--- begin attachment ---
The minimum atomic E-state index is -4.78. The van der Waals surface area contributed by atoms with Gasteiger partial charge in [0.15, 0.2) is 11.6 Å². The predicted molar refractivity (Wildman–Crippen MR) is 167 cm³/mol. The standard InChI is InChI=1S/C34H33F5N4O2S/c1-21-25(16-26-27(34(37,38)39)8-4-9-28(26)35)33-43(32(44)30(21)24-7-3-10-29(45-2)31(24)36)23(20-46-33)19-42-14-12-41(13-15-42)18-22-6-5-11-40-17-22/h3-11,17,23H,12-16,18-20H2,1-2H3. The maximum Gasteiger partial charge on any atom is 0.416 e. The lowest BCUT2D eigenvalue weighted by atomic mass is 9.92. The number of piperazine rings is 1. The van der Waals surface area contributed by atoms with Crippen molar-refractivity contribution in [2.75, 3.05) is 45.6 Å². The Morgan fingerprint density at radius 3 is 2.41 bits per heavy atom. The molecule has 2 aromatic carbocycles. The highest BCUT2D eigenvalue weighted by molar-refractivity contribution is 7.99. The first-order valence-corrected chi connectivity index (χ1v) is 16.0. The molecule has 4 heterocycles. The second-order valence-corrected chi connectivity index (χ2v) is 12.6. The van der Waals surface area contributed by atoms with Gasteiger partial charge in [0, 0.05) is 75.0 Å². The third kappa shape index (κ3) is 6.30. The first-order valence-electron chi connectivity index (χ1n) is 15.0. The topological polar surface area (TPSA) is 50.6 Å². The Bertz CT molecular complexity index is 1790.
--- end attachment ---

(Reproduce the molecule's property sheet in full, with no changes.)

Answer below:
The minimum atomic E-state index is -4.78. The van der Waals surface area contributed by atoms with Gasteiger partial charge in [0.15, 0.2) is 11.6 Å². The predicted molar refractivity (Wildman–Crippen MR) is 167 cm³/mol. The standard InChI is InChI=1S/C34H33F5N4O2S/c1-21-25(16-26-27(34(37,38)39)8-4-9-28(26)35)33-43(32(44)30(21)24-7-3-10-29(45-2)31(24)36)23(20-46-33)19-42-14-12-41(13-15-42)18-22-6-5-11-40-17-22/h3-11,17,23H,12-16,18-20H2,1-2H3. The maximum Gasteiger partial charge on any atom is 0.416 e. The lowest BCUT2D eigenvalue weighted by atomic mass is 9.92. The number of piperazine rings is 1. The van der Waals surface area contributed by atoms with Crippen molar-refractivity contribution in [2.75, 3.05) is 45.6 Å². The Morgan fingerprint density at radius 3 is 2.41 bits per heavy atom. The molecule has 2 aromatic carbocycles. The highest BCUT2D eigenvalue weighted by molar-refractivity contribution is 7.99. The first-order valence-corrected chi connectivity index (χ1v) is 16.0. The molecule has 4 heterocycles. The second-order valence-corrected chi connectivity index (χ2v) is 12.6. The van der Waals surface area contributed by atoms with Gasteiger partial charge in [0, 0.05) is 75.0 Å². The third kappa shape index (κ3) is 6.30. The first-order valence-electron chi connectivity index (χ1n) is 15.0. The topological polar surface area (TPSA) is 50.6 Å². The Bertz CT molecular complexity index is 1790.